I spent about $1,500 so far. I think this will pay for itself within a year or two.
I'm pretty happy about all this.
Duke energy tell me that on average I use 2,000 watts hours in the summer each day. I'm hoping this lessens my power bill and gives a nice backup in the Florida heat when the power goes out.

I plan to expand this as I learn more. Next I'm going to see if I can get a net-meter power meter (source https://www.duke-energy.com/home/products/renewable-energy/generate-your-own). Then more 12 more panels and a hybrid/all-in-one inverter.
 

Bluedog225

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If you sub in some cheap LiFePo4 you would be set. Though no reason not to fluff the lead as long as it goes.
 

time2roll

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Q: Will the mini split be damaged by the nightly power shut off?
Q: Will I this system be automatic, or will I have to reset or push buttons every morning with the inverter is given power through the low voltage switch?

Thank you very much.
I would tend to switch off the AC load vs cut the DC power. Likewise I would not systematically cycle the inverter based on the low voltage shut down and the automatic reconnect.

The lead-acid may not last long. First upgrade I would make is an LFP battery.
 

turtlepower

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I would tend to switch off the AC load vs cut the DC power. Likewise I would not systematically cycle the inverter based on the low voltage shut down and the automatic reconnect.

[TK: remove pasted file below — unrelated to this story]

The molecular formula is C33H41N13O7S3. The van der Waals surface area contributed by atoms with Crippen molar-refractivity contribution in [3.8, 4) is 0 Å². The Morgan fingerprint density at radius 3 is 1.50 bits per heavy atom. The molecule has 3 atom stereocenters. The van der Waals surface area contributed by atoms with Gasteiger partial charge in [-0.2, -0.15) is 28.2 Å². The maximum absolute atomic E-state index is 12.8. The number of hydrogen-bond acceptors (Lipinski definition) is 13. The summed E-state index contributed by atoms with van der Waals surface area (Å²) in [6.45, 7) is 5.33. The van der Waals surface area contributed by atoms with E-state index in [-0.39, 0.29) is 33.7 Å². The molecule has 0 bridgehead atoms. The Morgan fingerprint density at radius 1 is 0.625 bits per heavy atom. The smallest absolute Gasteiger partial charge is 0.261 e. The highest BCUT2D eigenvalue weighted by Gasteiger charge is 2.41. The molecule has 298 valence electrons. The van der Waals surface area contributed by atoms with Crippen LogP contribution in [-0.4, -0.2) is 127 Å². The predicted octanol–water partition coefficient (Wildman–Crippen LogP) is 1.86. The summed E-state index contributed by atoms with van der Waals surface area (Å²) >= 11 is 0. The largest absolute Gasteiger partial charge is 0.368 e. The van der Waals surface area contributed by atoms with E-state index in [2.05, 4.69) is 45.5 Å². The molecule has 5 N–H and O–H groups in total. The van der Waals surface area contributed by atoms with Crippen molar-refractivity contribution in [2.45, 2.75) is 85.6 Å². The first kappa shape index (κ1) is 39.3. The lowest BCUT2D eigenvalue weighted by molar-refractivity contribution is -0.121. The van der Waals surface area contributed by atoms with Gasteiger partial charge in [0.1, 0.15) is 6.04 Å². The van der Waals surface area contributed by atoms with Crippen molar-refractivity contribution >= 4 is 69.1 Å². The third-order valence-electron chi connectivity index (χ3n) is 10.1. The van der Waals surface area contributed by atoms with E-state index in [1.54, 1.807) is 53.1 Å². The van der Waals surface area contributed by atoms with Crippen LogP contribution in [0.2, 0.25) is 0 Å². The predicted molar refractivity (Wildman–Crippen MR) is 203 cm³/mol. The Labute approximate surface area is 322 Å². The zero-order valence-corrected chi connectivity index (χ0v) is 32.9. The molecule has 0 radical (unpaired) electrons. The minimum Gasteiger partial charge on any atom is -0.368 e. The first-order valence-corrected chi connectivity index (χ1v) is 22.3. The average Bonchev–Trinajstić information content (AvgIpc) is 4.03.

The lead-acid may not last long. First upgrade I would make is an LFP battery.
That's what I do if i'm in my right mind. But that 3am BEEEPPPPPPPPP make me just flip the switch. But I have noticed if I just turn off the AC the beep stops.
 

time2roll

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That's what I do if i'm in my right mind. But that 3am BEEEPPPPPPPPP make me just flip the switch. But I have noticed if I just turn off the AC the beep stops.
That beep in the night would be fixed or crushed. A battery voltage switched relay could control a larger relay to cut power before the beep.
Probably extend the life of those desperate batteries too.
 

turtlepower

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That beep in the night would be fixed or crushed. A battery voltage switched relay could control a larger relay to cut power before the beep.
Probably extend the life of those desperate batteries too.
Where do I get a battery voltage switched relay?
 

time2roll